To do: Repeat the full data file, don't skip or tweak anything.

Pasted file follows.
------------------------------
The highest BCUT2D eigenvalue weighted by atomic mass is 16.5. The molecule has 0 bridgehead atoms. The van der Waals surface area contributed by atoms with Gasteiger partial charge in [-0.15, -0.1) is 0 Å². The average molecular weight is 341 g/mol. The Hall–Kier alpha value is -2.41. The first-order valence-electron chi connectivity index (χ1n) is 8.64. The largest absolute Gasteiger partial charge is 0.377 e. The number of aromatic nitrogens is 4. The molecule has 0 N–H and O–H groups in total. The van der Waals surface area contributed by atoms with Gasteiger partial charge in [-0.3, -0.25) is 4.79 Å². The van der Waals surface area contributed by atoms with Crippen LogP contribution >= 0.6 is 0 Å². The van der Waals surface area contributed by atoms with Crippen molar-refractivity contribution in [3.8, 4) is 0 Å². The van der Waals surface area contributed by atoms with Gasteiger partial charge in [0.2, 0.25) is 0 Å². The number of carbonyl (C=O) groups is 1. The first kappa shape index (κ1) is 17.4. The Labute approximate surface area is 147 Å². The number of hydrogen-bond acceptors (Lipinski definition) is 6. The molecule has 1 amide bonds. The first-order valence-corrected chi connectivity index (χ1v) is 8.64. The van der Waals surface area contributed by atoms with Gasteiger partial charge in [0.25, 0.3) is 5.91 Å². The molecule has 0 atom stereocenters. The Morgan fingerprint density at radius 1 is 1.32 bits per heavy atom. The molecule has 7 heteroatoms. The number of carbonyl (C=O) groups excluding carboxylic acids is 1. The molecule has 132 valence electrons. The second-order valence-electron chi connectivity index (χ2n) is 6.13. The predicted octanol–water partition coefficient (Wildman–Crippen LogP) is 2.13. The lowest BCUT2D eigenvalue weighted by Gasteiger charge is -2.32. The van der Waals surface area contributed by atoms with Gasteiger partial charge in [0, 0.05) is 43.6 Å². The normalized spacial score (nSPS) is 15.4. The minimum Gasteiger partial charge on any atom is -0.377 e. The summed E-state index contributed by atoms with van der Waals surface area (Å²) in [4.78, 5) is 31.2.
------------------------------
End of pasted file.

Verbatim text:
The highest BCUT2D eigenvalue weighted by atomic mass is 16.5. The molecule has 0 bridgehead atoms. The van der Waals surface area contributed by atoms with Gasteiger partial charge in [-0.15, -0.1) is 0 Å². The average molecular weight is 341 g/mol. The Hall–Kier alpha value is -2.41. The first-order valence-electron chi connectivity index (χ1n) is 8.64. The largest absolute Gasteiger partial charge is 0.377 e. The number of aromatic nitrogens is 4. The molecule has 0 N–H and O–H groups in total. The van der Waals surface area contributed by atoms with Gasteiger partial charge in [-0.3, -0.25) is 4.79 Å². The van der Waals surface area contributed by atoms with Crippen LogP contribution >= 0.6 is 0 Å². The van der Waals surface area contributed by atoms with Crippen molar-refractivity contribution in [3.8, 4) is 0 Å². The van der Waals surface area contributed by atoms with Gasteiger partial charge in [0.2, 0.25) is 0 Å². The number of carbonyl (C=O) groups is 1. The first kappa shape index (κ1) is 17.4. The Labute approximate surface area is 147 Å². The number of hydrogen-bond acceptors (Lipinski definition) is 6. The molecule has 1 amide bonds. The first-order valence-corrected chi connectivity index (χ1v) is 8.64. The van der Waals surface area contributed by atoms with Gasteiger partial charge in [0.25, 0.3) is 5.91 Å². The molecule has 0 atom stereocenters. The Morgan fingerprint density at radius 1 is 1.32 bits per heavy atom. The molecule has 7 heteroatoms. The number of carbonyl (C=O) groups excluding carboxylic acids is 1. The molecule has 132 valence electrons. The second-order valence-electron chi connectivity index (χ2n) is 6.13. The predicted octanol–water partition coefficient (Wildman–Crippen LogP) is 2.13. The lowest BCUT2D eigenvalue weighted by Gasteiger charge is -2.32. The van der Waals surface area contributed by atoms with Gasteiger partial charge in [0, 0.05) is 43.6 Å². The normalized spacial score (nSPS) is 15.4. The minimum Gasteiger partial charge on any atom is -0.377 e. The summed E-state index contributed by atoms with van der Waals surface area (Å²) in [4.78, 5) is 31.2.